Wetzel will study human-rights law at Queens University in Northern Ireland this fall with a George Mitchell fellowship and also will continue looking at communication across cultures.

"I'm not claiming that dialogue will create instant world peace," explains Wetzel. "I'm simply saying that it's a great start to promoting tolerance and understanding in our world."

Amanda Wetzel received a B.A. in international politics with honors in international politics and geography in May 2002 from the College of the Liberal Arts and the Schreyer Honors College. Her honors adviser is Michael Berkman, Ph.D., associate professor of political science in the College of the Liberal Arts, 112 Burrowes Bldg., University Park, PA 16802; 863-6120; Her thesis adviser is Lorraine Dowler, Ph.D., assistant professor of geography and women's studies in the College of Earth and Mineral Sciences, 302 Walker Bldg., University Park, PA 16802; 865-3433;


Excerpts from "Dialogue in a Digital World"

Along a dirt road in Sudan, a Muslim woman breast-fed her baby. As Bisi nursed her child, a group of emaciated Christian women crept out of the brush, carrying little bundles. Bisi pulled her child close as they approached. A woman opened her bundle and Bisi gasped as she stared at a starving infant. Bisi laid her child on the grass. She reached out and brought the other woman’s baby to her breast, reflecting only momentarily on her cultural belief that nursing another woman’s child would poison her milk. I met Bisi at the Beijing Plus Five Special Session of the United Nations on Women—a forum focused on improving women’s rights—where I learned that she now operates a cross-community women’s center in Sudan. Her work gives me hope for peace in areas of deep ethnic conflict. Her leadership in creating dialogues inspired me to join together with other youth and create the "One Nation" discussion forum. We are an e-mail collective with members from all around the globe. We are Nigerians, Egyptians, Moldovans, Albanians, Germans, Americans, Swedes, Norwegians, Canadians, French, Italians, Australians, Indians, Russians, Malaysians, Algerians, Jordanians, and Iranians. We believe in the power of dialogue to promote intercultural understanding. We believe that dialogue among youth will promote peace in the future… .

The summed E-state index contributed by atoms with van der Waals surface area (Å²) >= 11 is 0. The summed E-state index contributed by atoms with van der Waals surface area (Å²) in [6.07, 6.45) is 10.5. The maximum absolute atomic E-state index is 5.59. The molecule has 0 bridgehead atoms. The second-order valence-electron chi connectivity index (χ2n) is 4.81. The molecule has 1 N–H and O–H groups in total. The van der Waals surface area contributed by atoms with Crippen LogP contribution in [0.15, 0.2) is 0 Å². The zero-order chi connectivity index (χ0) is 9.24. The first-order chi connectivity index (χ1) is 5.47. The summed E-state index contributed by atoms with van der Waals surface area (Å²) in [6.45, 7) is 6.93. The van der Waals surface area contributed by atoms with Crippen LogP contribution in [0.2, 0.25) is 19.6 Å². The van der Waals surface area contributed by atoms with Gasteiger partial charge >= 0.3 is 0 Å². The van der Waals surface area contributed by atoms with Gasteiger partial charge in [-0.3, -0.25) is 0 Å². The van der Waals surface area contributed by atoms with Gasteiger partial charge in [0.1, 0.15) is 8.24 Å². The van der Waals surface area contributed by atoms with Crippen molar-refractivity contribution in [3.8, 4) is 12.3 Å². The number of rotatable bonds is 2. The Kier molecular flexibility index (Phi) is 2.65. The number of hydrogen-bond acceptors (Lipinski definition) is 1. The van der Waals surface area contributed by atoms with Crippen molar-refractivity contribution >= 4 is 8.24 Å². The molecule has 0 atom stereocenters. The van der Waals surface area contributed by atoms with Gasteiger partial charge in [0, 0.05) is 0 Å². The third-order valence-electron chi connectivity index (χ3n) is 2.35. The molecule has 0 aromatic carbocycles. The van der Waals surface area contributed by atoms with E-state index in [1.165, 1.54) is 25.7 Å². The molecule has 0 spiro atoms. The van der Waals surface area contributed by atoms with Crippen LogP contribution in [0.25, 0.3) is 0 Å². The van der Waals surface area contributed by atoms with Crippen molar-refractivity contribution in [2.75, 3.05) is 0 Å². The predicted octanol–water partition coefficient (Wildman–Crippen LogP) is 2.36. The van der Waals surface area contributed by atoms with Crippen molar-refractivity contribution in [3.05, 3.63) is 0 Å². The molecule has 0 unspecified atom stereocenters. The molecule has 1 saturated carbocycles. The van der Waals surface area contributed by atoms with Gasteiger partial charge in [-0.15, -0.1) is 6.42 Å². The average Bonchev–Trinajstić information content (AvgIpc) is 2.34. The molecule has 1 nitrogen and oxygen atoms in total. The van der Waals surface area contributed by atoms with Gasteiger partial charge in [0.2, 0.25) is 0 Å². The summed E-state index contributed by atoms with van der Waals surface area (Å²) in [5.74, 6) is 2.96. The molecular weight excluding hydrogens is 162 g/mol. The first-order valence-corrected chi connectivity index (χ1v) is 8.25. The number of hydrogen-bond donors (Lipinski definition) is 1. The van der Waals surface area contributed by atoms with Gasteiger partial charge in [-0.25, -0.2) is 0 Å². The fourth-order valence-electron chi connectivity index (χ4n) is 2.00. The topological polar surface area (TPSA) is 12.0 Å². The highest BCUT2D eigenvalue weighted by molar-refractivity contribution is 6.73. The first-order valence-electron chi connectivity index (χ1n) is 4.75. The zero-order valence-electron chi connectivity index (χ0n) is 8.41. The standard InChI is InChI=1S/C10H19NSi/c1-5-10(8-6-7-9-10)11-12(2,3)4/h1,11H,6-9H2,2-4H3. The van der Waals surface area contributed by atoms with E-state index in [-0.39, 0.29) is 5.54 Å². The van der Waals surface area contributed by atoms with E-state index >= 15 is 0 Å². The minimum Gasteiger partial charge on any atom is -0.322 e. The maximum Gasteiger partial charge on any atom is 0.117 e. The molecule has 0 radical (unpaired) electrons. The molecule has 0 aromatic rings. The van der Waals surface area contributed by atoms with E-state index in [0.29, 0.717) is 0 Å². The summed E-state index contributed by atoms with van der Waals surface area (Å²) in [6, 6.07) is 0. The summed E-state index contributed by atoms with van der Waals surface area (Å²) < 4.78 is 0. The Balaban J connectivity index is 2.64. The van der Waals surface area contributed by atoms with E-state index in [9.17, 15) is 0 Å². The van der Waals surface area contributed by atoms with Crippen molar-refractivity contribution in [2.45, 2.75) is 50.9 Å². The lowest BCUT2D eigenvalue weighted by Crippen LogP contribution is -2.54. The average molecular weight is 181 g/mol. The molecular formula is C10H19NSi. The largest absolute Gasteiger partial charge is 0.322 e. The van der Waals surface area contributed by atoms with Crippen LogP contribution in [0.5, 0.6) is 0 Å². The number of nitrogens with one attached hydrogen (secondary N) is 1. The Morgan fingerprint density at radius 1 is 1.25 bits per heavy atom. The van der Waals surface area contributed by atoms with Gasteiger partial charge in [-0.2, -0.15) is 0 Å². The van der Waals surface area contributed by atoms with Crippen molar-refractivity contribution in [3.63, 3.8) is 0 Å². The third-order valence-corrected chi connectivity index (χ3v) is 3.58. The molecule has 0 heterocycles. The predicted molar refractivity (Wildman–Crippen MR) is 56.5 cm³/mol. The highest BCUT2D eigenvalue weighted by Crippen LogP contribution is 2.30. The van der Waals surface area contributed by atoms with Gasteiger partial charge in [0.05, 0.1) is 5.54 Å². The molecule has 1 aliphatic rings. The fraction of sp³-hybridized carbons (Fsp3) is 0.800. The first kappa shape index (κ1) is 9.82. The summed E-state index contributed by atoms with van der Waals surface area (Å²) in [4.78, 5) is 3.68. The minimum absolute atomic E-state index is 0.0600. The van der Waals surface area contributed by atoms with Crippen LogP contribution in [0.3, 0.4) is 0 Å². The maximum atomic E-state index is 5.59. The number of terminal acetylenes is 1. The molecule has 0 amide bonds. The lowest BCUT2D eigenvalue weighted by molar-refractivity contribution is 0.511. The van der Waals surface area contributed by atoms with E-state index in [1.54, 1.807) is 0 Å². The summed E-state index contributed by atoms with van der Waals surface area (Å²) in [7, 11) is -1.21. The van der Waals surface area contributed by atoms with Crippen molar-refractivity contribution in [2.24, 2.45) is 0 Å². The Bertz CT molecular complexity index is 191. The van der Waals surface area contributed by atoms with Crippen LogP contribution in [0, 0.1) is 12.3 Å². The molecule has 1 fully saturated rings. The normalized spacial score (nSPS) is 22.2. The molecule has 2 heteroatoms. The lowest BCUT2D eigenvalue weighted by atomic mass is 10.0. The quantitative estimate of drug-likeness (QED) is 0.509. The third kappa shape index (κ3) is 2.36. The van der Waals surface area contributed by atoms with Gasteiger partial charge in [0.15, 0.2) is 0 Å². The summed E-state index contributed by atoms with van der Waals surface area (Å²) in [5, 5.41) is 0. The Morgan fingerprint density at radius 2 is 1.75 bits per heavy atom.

Politicians are an important part of dialogue, but ordinary people working for peace should be recognized and encouraged. The world sees only violent images of deeply divided societies. Outsiders seldom see the success stories of community dialogues that break down the barriers between ethnic groups. When dialogue is featured, it is often not constructive. High-level name calling matches are often reported instead of highlighting the work of young people bringing communities together… .

September 11 is a date that is forever marked in the minds of Americans. It is a difficult for some to think about dialogue during a time of war, but it is imperative that Americans try to understand the views of others around the world. Because of the "One Nation" group, I have discussed the terrorist attacks on the United States with citizens from around the world. I will never forget the images of the World Trade Centers falling. I will never forget that Muslim students were harassed at my university and at other universities across the nation. Our dialogue was not effective enough to prevent their discomfort. I will also never forget the "One Nation" group discussions on the day of the attack, and the message of a friend from Nigeria who challenged the United States and critiqued our foreign policy. I did not agree, but I tried to understand his argument. We had a dialogue—and although we are very different and sometimes disagree, our dialogue continues.

—Amanda Wetzel

Last Updated January 10, 2014